Tuesday, July 3, 2012
Kitchen Redo—Step 2 Some Kind of Blue
“After work I’m going to The Home Depot,” Mr. Wonderful said putting his empty coffee cup and saucer in the dishwasher.
“Great,” I said returning the milk to the refrigerator.
“So I can pick up whatever blue paint you want for the kitchen,” he added.
“First I need samples: in light blue, dark blue and every shade in between.”
“You don’t know what blue you want?” he said closing the dishwasher.
“I know exactly I want,” I smiled. “Just as soon as I see it.”
In the long-term, fixer-upper project that was “The House”, Mr. Wonderful and I had decided that he was the man of tools and I was the woman of design, comfort and color. If we’d been on the Titanic that fateful night he would have been trying to repair the hole caused by the iceberg while I would have been serving drinks to passengers, color coordinating deck chair pillows and dancing to the band as it played its final set.
Admittedly his tool skills were more valuable in solving problems than mine. Which isn’t to say he was ignorant about color. On the contrary as a director he made dozens—maybe hundreds—of technical and creative decisions every day so at home he was more than happy to let me decide what went with what.
Besides, he knew color was my forte.
Speaking of, I had a skill set too, which just so happened to include decorating, designing and putting colors with… other colors. Some people may call me and my talents frivolous; and I say: go ahead. Frivilous c’est moi!
After work I drove to Lowe’s and the Do-It Center where I collected a select number of paint sample cards—oh, like 300. I grabbed a little this, a bit of that, and a boatload of those. I was like that picky, piggy person at the salad bar who loads her plate with the freshest romaine lettuce, darkest spinach, deepest ruby red tomatoes and crispiest cucumbers that still smell of the organic Central California Valley farm soil they were grown in. I noticed the soggy Chinese fried noodles and the dried out black Mediterranean olives and steered clear. That’s how color is for me. Names don't matter. I have to see it to know if I like it.
Which isn’t to say I was clueless about what type of blue I wanted. As part of our kitchen remodel, we’d bought and had installed a steel Electrolux oven. The model we got was called “Gorgeous with Four Gas Burners”. To complement this functional beauty of a piece de resistance I wanted a blue paint with some silver or gray undertones. I snapped up the color samples named: Blue Steel, Steely Blue and Blue-Gray Steel.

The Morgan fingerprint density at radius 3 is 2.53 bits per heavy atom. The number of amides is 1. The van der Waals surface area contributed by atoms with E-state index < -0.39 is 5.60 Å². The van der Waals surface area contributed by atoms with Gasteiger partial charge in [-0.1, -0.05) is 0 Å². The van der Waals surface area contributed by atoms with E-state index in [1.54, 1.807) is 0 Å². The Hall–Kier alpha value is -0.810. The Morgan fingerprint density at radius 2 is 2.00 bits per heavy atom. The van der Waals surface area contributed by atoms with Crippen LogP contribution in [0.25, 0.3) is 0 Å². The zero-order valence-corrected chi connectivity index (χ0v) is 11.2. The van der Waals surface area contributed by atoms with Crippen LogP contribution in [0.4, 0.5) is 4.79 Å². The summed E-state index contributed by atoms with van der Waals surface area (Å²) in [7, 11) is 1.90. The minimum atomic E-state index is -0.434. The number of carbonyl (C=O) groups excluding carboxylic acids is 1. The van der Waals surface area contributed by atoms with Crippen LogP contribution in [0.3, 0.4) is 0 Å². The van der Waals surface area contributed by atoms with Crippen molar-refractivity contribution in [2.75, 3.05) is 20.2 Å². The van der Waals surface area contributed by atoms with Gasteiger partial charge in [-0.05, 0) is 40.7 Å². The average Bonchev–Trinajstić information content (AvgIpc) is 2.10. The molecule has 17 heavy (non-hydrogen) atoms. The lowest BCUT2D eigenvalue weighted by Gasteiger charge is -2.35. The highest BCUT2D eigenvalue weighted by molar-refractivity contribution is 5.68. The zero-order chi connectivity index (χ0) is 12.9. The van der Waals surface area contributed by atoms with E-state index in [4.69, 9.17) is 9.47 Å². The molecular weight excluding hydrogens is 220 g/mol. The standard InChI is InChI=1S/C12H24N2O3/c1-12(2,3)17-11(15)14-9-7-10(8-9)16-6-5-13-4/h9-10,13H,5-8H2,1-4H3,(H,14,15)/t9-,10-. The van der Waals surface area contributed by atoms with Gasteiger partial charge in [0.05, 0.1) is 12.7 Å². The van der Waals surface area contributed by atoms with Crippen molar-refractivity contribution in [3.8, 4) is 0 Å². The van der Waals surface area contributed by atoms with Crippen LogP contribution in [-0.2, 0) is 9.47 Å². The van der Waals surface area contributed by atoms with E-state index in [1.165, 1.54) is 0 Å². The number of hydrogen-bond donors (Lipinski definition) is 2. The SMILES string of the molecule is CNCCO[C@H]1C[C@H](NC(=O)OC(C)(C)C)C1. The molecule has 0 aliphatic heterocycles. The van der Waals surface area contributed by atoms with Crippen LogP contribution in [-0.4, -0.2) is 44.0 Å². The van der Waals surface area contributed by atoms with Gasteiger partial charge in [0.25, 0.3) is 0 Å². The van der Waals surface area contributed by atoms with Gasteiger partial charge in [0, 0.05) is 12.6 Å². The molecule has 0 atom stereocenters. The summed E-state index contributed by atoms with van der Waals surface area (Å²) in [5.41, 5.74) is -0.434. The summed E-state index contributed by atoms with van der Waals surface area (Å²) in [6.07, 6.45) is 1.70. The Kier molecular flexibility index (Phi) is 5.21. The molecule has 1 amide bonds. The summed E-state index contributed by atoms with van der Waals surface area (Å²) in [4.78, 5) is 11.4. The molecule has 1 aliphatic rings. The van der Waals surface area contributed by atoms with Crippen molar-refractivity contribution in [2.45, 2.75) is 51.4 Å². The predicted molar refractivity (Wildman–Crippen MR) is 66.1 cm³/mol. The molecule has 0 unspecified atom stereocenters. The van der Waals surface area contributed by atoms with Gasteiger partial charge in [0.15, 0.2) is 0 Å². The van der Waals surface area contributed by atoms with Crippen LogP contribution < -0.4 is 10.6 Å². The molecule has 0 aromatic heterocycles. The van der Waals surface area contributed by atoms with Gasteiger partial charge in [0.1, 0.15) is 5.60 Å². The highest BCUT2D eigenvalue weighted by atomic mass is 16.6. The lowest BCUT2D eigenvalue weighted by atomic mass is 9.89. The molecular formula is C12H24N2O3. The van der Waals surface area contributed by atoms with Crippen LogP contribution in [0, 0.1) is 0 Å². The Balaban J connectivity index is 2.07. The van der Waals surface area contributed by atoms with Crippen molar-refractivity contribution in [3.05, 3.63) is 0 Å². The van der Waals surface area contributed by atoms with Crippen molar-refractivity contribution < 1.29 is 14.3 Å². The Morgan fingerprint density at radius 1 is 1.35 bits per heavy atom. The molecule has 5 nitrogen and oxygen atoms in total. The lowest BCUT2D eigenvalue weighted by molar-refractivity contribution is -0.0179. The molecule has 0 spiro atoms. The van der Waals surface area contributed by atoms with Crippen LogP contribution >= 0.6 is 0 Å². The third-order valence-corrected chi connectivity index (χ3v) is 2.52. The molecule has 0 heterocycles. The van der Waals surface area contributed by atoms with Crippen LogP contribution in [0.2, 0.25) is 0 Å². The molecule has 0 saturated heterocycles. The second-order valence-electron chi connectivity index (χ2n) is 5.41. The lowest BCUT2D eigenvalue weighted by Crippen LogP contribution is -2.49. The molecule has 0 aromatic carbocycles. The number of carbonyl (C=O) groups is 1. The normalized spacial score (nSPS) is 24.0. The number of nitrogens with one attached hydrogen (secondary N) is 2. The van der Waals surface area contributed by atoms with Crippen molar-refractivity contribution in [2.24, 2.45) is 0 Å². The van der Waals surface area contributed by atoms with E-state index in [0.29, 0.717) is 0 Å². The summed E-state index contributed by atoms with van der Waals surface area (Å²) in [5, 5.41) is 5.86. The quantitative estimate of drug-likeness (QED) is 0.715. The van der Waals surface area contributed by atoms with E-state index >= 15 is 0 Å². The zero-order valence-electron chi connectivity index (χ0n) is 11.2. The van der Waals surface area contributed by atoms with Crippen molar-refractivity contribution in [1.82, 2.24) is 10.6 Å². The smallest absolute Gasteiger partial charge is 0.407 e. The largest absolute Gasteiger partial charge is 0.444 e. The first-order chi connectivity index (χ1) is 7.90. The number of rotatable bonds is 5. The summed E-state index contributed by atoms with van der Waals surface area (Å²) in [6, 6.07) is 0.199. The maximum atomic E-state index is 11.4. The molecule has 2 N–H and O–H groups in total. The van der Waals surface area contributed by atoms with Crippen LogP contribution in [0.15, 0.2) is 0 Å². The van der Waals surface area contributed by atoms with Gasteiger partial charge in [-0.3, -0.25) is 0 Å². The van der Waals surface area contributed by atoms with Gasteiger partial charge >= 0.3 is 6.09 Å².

Some companies’ color labels are more descriptive than creative. And I admire that.
When we moved into our house there weren’t any appliances, so we brought our white refrigerator with us and plugged it in. It still worked and looked great so we felt it was silly (read: “fiscally irresponsible”, his words not mine) to buy another. So as far as colors went, I also wanted a blue paint that complemented white appliances. I snatched up card samples of paints called: 0647, S-H-570 and 123456789.
Some companies’ color labels are precise in their utter lack of creativity. And I don’t dislike precision.
The yellow dream kitchen that was partially responsible for inspiring me included a painting in the kitchen. Whether it was an oil created by Van Gogh or a piece of lined paper scribbled on by my niece in a kindergarten class, hanging original art in the home appealed to me. One painting that I definitely wanted to use in our kitchen was of a huge turquoise coffee cup. A dear friend of ours, Grun, had painted it for Mr. Wonderful when my husband came home after a long directing gig of an animated feature, which had kept him too busy for Grun—and out of town—for a year longer than the production schedule had initially planned. Our friend is that kind of gift giver. Grun knew I loved flowers so one year for my birthday he gave me a painting of a bouquet of flowers. I still have it and after several years, I’ve never had to freshen its water.
Having friends who give gift paintings is a perk to having artistic friends. Having Art Center graduate friends who work in the Art Departments of Hollywood studios on blockbuster movies who give self-made paintings is a fabulous perk of having awesomely talented artistic friends. I wanted a blue paint to go with this coffee cup painting.
So I needed a blue to complement stainless steal, white and turquoise, which would hide the dirt and that I wouldn’t tire of looking at for the next 10 years. Easy task, right?
The next day as the sun shone into the kitchen I spread out all 750 paint samples on the table much to Mr. Wonderful’s chagrin. Then I let my eyes flit over each one briefly. Within five minutes I narrowed my choice down to… one blue. I held the sample card up to my oven, my refrigerator and the coffee cup painting. Bingo.
“This is what I want,” I said waving the card sample at Mr. Wonderful.
“What about all the others—?”
“I know what I want: and that’s you. And this blue. In my kitchen.” Then I danced across the floor twirling the paint card in front of him.
I didn’t fix any problems; I didn’t cure cancer; but I made him comfortable enough to laugh. Sometimes complementary colors are as important as complementary partners. And I respect that.